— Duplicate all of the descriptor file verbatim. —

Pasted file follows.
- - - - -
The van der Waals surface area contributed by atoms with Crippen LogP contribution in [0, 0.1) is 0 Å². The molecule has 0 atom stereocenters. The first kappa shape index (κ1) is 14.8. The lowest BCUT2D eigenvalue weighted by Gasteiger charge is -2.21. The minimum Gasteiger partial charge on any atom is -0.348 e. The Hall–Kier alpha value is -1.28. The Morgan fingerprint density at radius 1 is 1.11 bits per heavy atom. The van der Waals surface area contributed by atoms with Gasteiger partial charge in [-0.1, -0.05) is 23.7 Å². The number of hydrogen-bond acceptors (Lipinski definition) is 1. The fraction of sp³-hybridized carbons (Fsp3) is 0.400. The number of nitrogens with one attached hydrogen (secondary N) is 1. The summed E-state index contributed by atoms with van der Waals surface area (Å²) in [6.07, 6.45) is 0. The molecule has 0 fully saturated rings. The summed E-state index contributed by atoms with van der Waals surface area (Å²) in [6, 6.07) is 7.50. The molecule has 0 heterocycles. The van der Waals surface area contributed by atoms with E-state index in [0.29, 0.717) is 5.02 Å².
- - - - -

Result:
The van der Waals surface area contributed by atoms with Crippen LogP contribution in [0, 0.1) is 0 Å². The molecule has 0 atom stereocenters. The first kappa shape index (κ1) is 14.8. The lowest BCUT2D eigenvalue weighted by Gasteiger charge is -2.21. The minimum Gasteiger partial charge on any atom is -0.348 e. The Hall–Kier alpha value is -1.28. The Morgan fingerprint density at radius 1 is 1.11 bits per heavy atom. The van der Waals surface area contributed by atoms with Gasteiger partial charge in [-0.1, -0.05) is 23.7 Å². The number of hydrogen-bond acceptors (Lipinski definition) is 1. The fraction of sp³-hybridized carbons (Fsp3) is 0.400. The number of nitrogens with one attached hydrogen (secondary N) is 1. The summed E-state index contributed by atoms with van der Waals surface area (Å²) in [6.07, 6.45) is 0. The molecule has 0 fully saturated rings. The summed E-state index contributed by atoms with van der Waals surface area (Å²) in [6, 6.07) is 7.50. The molecule has 0 heterocycles. The van der Waals surface area contributed by atoms with E-state index in [0.29, 0.717) is 5.02 Å².